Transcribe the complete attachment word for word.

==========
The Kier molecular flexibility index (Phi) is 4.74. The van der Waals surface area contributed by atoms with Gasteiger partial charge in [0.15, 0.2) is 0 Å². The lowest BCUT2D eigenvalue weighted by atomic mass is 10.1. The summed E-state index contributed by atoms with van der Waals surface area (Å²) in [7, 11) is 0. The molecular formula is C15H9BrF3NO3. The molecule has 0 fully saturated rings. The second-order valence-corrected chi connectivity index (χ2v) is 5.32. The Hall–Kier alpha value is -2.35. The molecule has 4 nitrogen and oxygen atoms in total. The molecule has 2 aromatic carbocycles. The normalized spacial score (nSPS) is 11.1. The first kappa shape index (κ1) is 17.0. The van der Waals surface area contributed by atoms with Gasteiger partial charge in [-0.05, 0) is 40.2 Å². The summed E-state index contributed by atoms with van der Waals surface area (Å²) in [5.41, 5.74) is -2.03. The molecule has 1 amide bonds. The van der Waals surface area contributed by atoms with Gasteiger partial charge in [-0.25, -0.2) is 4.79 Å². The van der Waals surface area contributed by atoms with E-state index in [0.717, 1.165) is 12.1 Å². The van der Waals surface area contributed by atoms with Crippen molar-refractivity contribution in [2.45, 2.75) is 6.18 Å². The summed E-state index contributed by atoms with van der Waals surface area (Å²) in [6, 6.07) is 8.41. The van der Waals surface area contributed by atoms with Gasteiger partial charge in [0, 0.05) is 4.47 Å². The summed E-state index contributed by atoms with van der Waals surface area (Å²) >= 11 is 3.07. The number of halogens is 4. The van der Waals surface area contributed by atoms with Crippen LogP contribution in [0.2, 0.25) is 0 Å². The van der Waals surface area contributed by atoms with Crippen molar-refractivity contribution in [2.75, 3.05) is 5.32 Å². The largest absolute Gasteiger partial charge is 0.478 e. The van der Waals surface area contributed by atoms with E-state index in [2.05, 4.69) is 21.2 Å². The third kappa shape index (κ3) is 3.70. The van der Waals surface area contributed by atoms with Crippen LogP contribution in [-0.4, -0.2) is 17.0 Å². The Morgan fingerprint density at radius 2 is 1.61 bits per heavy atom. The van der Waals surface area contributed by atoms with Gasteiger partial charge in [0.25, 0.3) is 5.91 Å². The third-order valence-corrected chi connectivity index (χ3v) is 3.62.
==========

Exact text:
The Kier molecular flexibility index (Phi) is 4.74. The van der Waals surface area contributed by atoms with Gasteiger partial charge in [0.15, 0.2) is 0 Å². The lowest BCUT2D eigenvalue weighted by atomic mass is 10.1. The summed E-state index contributed by atoms with van der Waals surface area (Å²) in [7, 11) is 0. The molecular formula is C15H9BrF3NO3. The molecule has 0 fully saturated rings. The second-order valence-corrected chi connectivity index (χ2v) is 5.32. The Hall–Kier alpha value is -2.35. The molecule has 4 nitrogen and oxygen atoms in total. The molecule has 2 aromatic carbocycles. The normalized spacial score (nSPS) is 11.1. The first kappa shape index (κ1) is 17.0. The van der Waals surface area contributed by atoms with Gasteiger partial charge in [-0.05, 0) is 40.2 Å². The summed E-state index contributed by atoms with van der Waals surface area (Å²) in [5.41, 5.74) is -2.03. The molecule has 1 amide bonds. The van der Waals surface area contributed by atoms with Gasteiger partial charge in [-0.25, -0.2) is 4.79 Å². The van der Waals surface area contributed by atoms with E-state index in [0.717, 1.165) is 12.1 Å². The van der Waals surface area contributed by atoms with Crippen molar-refractivity contribution in [2.45, 2.75) is 6.18 Å². The summed E-state index contributed by atoms with van der Waals surface area (Å²) in [6, 6.07) is 8.41. The van der Waals surface area contributed by atoms with Gasteiger partial charge in [0, 0.05) is 4.47 Å². The summed E-state index contributed by atoms with van der Waals surface area (Å²) >= 11 is 3.07. The number of halogens is 4. The van der Waals surface area contributed by atoms with Crippen LogP contribution in [0.2, 0.25) is 0 Å². The van der Waals surface area contributed by atoms with Crippen molar-refractivity contribution in [2.75, 3.05) is 5.32 Å². The largest absolute Gasteiger partial charge is 0.478 e. The van der Waals surface area contributed by atoms with E-state index in [2.05, 4.69) is 21.2 Å². The third kappa shape index (κ3) is 3.70. The van der Waals surface area contributed by atoms with Crippen LogP contribution in [-0.4, -0.2) is 17.0 Å². The Morgan fingerprint density at radius 2 is 1.61 bits per heavy atom. The van der Waals surface area contributed by atoms with Gasteiger partial charge in [0.25, 0.3) is 5.91 Å². The third-order valence-corrected chi connectivity index (χ3v) is 3.62.